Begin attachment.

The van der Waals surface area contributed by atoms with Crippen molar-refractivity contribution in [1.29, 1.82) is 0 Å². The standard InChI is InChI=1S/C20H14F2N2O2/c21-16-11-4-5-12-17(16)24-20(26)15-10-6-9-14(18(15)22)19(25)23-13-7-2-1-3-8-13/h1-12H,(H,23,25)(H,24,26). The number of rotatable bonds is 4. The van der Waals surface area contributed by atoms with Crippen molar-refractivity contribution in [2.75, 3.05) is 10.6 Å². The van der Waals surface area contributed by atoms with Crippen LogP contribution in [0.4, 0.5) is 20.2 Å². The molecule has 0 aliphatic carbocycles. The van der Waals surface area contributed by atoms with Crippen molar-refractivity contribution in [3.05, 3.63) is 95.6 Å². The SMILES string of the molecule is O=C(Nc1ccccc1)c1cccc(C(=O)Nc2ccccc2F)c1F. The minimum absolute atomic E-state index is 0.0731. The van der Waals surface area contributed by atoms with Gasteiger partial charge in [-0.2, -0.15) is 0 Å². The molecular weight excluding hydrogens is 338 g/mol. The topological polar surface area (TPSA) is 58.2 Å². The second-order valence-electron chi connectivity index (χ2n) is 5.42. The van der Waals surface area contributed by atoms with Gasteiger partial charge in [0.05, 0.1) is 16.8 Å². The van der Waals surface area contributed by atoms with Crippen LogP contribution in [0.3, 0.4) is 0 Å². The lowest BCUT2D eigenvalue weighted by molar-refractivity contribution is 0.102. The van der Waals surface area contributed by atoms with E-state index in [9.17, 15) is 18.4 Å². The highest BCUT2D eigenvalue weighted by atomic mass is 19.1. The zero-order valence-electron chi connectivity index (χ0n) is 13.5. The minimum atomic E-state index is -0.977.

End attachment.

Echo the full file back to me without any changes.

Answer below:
The van der Waals surface area contributed by atoms with Crippen molar-refractivity contribution in [1.29, 1.82) is 0 Å². The standard InChI is InChI=1S/C20H14F2N2O2/c21-16-11-4-5-12-17(16)24-20(26)15-10-6-9-14(18(15)22)19(25)23-13-7-2-1-3-8-13/h1-12H,(H,23,25)(H,24,26). The number of rotatable bonds is 4. The van der Waals surface area contributed by atoms with Crippen molar-refractivity contribution in [2.75, 3.05) is 10.6 Å². The van der Waals surface area contributed by atoms with Crippen LogP contribution in [0.4, 0.5) is 20.2 Å². The molecule has 0 aliphatic carbocycles. The van der Waals surface area contributed by atoms with Crippen molar-refractivity contribution in [3.05, 3.63) is 95.6 Å². The SMILES string of the molecule is O=C(Nc1ccccc1)c1cccc(C(=O)Nc2ccccc2F)c1F. The minimum absolute atomic E-state index is 0.0731. The van der Waals surface area contributed by atoms with Gasteiger partial charge in [-0.2, -0.15) is 0 Å². The molecular weight excluding hydrogens is 338 g/mol. The topological polar surface area (TPSA) is 58.2 Å². The second-order valence-electron chi connectivity index (χ2n) is 5.42. The van der Waals surface area contributed by atoms with Gasteiger partial charge in [0.05, 0.1) is 16.8 Å². The van der Waals surface area contributed by atoms with Crippen LogP contribution in [0.3, 0.4) is 0 Å². The lowest BCUT2D eigenvalue weighted by molar-refractivity contribution is 0.102. The van der Waals surface area contributed by atoms with E-state index in [9.17, 15) is 18.4 Å². The highest BCUT2D eigenvalue weighted by atomic mass is 19.1. The zero-order valence-electron chi connectivity index (χ0n) is 13.5. The minimum atomic E-state index is -0.977.